One Random Bullet, So Many Lives Changed Forever

For many years after the senseless, violent death of Nicholas Battersby in 1994 and the following murder trial, I would receive Christmas cards from his parents Gay and Charles – who lived in England – but had been here during the trial which I’d covered.

Somehow, it was at times hard simply to look at them, their pain so apparent, their bewilderment understandable and their love for their son almost physically tangible.

An electrical engineer, Battersby, just 27, had just left England for a new life and a new job at Bell-Northern Research in Ottawa.

This perfectly normal, seemingly as average as the rest of us, Gay and Charles Battersby hugged and waved their son goodbye as he left to create a life for himself in a different country. And on a simple stroll down Elgin Street  on a Sunday in late March, 1994, with a light rain coming down on the city, their son Nicholas was shot in the back by a single bullet. His life was over, the lives of his parents forever altered and always sadder.

So yes, there was something incredibly jarring – after all of these years – reading that Reubens Henderson, convicted of second-degree murder in the shooting death of Battersby, has just been released from jail.He was 16 at the time of the crazy, senseless murder which rocked this city back in 1994. And he’d been in jail for about 25 years.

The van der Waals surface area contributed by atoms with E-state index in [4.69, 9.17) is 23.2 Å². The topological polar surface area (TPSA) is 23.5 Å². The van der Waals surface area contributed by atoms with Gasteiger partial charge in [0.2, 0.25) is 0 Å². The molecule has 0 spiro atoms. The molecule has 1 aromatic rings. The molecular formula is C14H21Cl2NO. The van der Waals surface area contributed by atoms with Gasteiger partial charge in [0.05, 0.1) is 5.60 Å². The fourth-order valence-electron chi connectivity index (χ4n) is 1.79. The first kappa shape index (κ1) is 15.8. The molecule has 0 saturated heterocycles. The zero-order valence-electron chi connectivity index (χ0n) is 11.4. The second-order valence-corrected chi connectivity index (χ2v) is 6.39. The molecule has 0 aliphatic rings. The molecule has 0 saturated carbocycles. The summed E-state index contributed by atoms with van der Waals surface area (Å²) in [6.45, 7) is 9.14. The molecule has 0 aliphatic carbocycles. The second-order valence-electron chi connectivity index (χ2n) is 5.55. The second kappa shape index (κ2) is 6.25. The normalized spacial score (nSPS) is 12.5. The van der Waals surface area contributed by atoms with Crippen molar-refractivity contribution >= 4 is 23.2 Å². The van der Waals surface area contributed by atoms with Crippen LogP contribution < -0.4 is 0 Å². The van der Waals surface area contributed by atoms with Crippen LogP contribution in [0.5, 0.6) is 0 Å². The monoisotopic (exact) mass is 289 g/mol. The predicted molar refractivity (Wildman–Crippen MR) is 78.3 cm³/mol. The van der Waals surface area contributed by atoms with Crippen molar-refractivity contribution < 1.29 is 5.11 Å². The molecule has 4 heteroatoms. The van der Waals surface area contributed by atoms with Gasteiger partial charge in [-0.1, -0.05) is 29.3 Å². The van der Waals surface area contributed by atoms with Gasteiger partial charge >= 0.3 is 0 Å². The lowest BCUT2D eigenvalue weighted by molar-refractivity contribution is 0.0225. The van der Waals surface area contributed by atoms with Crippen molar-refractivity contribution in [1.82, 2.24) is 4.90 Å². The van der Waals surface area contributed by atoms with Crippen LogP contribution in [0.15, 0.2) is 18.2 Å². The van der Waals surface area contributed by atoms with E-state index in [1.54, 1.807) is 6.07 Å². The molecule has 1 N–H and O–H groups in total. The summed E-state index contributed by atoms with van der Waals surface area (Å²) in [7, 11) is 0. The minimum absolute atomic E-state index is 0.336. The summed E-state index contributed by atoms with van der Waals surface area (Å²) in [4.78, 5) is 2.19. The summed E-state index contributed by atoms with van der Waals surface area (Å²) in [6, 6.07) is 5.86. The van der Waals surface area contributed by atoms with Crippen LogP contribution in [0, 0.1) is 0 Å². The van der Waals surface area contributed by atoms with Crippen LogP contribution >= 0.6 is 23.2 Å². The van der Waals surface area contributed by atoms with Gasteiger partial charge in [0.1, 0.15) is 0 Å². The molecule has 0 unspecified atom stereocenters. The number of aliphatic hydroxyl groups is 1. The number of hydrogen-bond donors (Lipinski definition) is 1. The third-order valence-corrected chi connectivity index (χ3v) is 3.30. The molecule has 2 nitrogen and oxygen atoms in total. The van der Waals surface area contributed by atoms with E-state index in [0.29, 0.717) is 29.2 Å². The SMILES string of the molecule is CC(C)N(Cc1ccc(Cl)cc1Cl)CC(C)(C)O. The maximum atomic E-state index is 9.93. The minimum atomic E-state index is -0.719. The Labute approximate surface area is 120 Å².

As most anyone would, I tried to show the Battersbys some kindness as they struggled to get up everyday to attend the trial. Always in the back of my mind was the wonderment of how they could even manage to put one foot in front of the other to attend the trial, to face another day. And as a new mom of a beautiful one-year-old baby boy, his sweet life was always in my heart.

In fact, it seemed the entire city wanted to help the Battersbys. Many of us somehow felt a sense of responsibility – feeling a collective guilt that this young man who’d come to our country with the promise of something good – was gunned down.

At the time, the death of the the city’s visitor from England was described as the loss of the last vestige of Ottawa’s innocence. (In fairness, the same thing was essentially written a couple of years after that when CJOH sportscaster Brian Smith was gunned down in the station’s parking lot.)

That being said, there was absolutely a sort of collective guilt felt by many of us, that a young man from a different country could come here to our city to start a new life, only to be murdered. It was so horribly random, it was senseless and it was violent, and Ottawans struggled because they hadn’t been able to protect him.